Judged by this standard, then, I take it there exists a right to debar in general the unfit from the exercise of certain functions within a given society – provided that the unfitness results from organic causes and is not merely the temporary and direct outcome of defective economic and social conditions within the society itself. This is generally recognised even as regards the franchise. For example, children, i.e., young persons up to a certain age, are by common consent excluded from the right to exercise the suffrage as being unfit by reason of immaturity. Even the most suffrage-thirsting democrat limits his demands to adult suffrage. Then, again, where you have within a society an alien population of an intrinsically lower race the right to exclude such a population from interfering in the regulation and administration of such a society by its votes or otherwise, would be admitted at least by many thoroughgoing democrats. And the more so now that the experience of this particular application of the man-and-the-brother doctrine in the United States has proved its unworkability. The reason is obvious – lower races stand in the same relation to higher races that children do to adults. Their minds are so far different from the former, that there is no basis of organic equality between the two. In this case, of course, of lower and higher races, while the attempt to amalgamate them in one commonwealth can only be productive of mischief, the true solution is that the organically lower race should be left to itself to work out its own social destiny. For instance, my solution of the negro question in America would be, while excluding the negro from the franchise in the white States, in those of the Southern States where he was in an overwhelming majority to hand over the government of the State entirely to the negro, to the exclusion, for that matter, of such white population as there might happen to be. The white American might not like this, but it would be the only just way out of the difficulty which his ancestor has created by forcibly importing the negro out of Africa. This, however, by the way. I have only wanted to show that the exclusion from political influence in the society, whether by vote or otherwise, of elements organically inferior, or, if you will, organically different, from that which has hitherto constituted the society, is not necessarily inconsistent with a democratic attitude which would level, in politics, all distinctions [apart] from economic differences; in other words, on class in the ordinary sense of the word.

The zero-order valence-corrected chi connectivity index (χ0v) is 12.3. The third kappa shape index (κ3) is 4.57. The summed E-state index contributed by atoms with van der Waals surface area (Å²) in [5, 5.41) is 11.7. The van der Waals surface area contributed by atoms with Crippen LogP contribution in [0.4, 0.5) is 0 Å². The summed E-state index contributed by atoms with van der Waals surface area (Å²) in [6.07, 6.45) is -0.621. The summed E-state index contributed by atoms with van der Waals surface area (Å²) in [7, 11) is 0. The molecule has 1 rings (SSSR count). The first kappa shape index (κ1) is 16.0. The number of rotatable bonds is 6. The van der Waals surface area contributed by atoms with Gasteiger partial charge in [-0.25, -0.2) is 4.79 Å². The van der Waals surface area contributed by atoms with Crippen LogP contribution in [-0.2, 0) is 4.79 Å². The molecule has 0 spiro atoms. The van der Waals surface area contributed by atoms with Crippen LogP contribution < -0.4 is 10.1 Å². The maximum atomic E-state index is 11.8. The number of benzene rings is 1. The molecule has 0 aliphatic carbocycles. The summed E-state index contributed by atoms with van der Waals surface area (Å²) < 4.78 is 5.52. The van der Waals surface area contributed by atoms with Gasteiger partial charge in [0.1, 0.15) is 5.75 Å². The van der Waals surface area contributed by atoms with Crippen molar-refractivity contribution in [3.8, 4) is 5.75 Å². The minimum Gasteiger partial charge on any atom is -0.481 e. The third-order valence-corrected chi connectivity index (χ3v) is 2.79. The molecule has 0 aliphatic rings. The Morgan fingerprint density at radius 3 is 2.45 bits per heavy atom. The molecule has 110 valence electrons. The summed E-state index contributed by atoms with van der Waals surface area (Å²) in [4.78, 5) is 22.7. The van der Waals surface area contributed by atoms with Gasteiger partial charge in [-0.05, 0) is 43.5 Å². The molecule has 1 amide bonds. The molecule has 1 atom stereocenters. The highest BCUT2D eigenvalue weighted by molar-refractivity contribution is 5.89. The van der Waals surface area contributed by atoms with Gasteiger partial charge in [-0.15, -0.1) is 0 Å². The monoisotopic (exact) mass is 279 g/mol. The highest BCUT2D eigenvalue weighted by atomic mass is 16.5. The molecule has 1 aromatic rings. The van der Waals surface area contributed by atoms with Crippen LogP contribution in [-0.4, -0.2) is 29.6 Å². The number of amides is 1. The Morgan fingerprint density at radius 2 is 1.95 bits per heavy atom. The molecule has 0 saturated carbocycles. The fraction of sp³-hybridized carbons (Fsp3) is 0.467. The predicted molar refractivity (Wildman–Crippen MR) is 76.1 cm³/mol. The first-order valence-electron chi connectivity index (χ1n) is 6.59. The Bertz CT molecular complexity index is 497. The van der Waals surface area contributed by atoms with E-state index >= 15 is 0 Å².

Between fundamentally disparate things there can be at least no direct relation of equality. Now Socialism is a doctrine proclaiming the fundamental identity for a common socio-political life of the men of the progressive races, the apparent diversities being non-fundamental to such a common life. These diversities it traces mainly to economic and political causes – in the case of classes to economical causes solely; in the case of races within the circle of modern civilisation (with which, as above said, Socialism is alone directly concerned), largely to political causes, as well as to economical causes, the organic differences between these races, if we assume such to exist, being so slight as to be non-fundamental from the point of view concerned. But Socialism does not affirm that the negroid branch of the human family (say) is in the same case. For here we clearly have to do with an organic difference of a deep-lying, if not fundamental, character. The mind of the savage, of the Bushman, or even of the Kaffir, is to that of the progressive races as the mind of a civilised child to that of a civilised adult. There is plainly, therefore, here not even the basis of a common politico-social life. This fact alone (we observe, by the way) ought to bring home to us the cruelty and criminality of the imperialistic enslaving of such races, thereby destroying their own social forms-forms which are alone suited to them. It is, I say, a false conception of justice which demands for such races the franchise in an alien social organisation. True justice insists upon the duty of “hands off,” i.e., of freedom and development for them from within, along their own lines. For where deep-seated organic disunction obtains, justice must have a different content to where no such distinction obtains.